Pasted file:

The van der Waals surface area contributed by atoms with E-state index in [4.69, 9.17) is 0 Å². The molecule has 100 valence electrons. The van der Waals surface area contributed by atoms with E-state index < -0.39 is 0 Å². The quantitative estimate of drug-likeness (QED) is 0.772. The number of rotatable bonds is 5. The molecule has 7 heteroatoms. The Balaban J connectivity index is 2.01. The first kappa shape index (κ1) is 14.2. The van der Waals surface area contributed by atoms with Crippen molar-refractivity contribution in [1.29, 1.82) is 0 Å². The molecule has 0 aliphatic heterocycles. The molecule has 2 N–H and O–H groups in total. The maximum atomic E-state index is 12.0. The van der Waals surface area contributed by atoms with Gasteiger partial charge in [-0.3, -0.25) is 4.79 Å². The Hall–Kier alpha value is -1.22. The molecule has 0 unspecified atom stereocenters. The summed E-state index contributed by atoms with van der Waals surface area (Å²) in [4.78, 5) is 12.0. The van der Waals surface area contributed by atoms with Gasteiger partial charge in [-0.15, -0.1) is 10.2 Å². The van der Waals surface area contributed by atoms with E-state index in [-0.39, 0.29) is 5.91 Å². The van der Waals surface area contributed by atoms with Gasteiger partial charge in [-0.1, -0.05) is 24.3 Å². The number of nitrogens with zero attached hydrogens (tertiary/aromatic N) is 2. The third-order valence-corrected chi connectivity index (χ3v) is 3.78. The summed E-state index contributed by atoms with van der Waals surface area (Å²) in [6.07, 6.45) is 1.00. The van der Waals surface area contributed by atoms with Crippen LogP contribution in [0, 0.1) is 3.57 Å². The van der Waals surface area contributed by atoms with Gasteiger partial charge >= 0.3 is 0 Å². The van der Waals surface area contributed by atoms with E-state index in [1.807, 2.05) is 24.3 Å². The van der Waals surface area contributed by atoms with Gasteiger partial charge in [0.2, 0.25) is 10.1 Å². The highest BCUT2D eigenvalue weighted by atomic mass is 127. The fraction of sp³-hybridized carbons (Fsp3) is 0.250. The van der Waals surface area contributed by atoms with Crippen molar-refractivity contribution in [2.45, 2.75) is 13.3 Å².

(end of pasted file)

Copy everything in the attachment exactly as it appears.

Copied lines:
The van der Waals surface area contributed by atoms with E-state index in [4.69, 9.17) is 0 Å². The molecule has 100 valence electrons. The van der Waals surface area contributed by atoms with E-state index < -0.39 is 0 Å². The quantitative estimate of drug-likeness (QED) is 0.772. The number of rotatable bonds is 5. The molecule has 7 heteroatoms. The Balaban J connectivity index is 2.01. The first kappa shape index (κ1) is 14.2. The van der Waals surface area contributed by atoms with Crippen molar-refractivity contribution in [1.29, 1.82) is 0 Å². The molecule has 0 aliphatic heterocycles. The molecule has 2 N–H and O–H groups in total. The maximum atomic E-state index is 12.0. The van der Waals surface area contributed by atoms with Gasteiger partial charge in [-0.3, -0.25) is 4.79 Å². The Hall–Kier alpha value is -1.22. The molecule has 0 unspecified atom stereocenters. The summed E-state index contributed by atoms with van der Waals surface area (Å²) in [4.78, 5) is 12.0. The van der Waals surface area contributed by atoms with Gasteiger partial charge in [-0.15, -0.1) is 10.2 Å². The van der Waals surface area contributed by atoms with E-state index in [-0.39, 0.29) is 5.91 Å². The van der Waals surface area contributed by atoms with Gasteiger partial charge in [-0.1, -0.05) is 24.3 Å². The number of nitrogens with zero attached hydrogens (tertiary/aromatic N) is 2. The third-order valence-corrected chi connectivity index (χ3v) is 3.78. The summed E-state index contributed by atoms with van der Waals surface area (Å²) in [6.07, 6.45) is 1.00. The van der Waals surface area contributed by atoms with Crippen LogP contribution in [0, 0.1) is 3.57 Å². The van der Waals surface area contributed by atoms with Gasteiger partial charge >= 0.3 is 0 Å². The van der Waals surface area contributed by atoms with E-state index in [1.807, 2.05) is 24.3 Å². The van der Waals surface area contributed by atoms with Gasteiger partial charge in [0.2, 0.25) is 10.1 Å². The highest BCUT2D eigenvalue weighted by atomic mass is 127. The fraction of sp³-hybridized carbons (Fsp3) is 0.250. The van der Waals surface area contributed by atoms with Crippen molar-refractivity contribution in [2.45, 2.75) is 13.3 Å².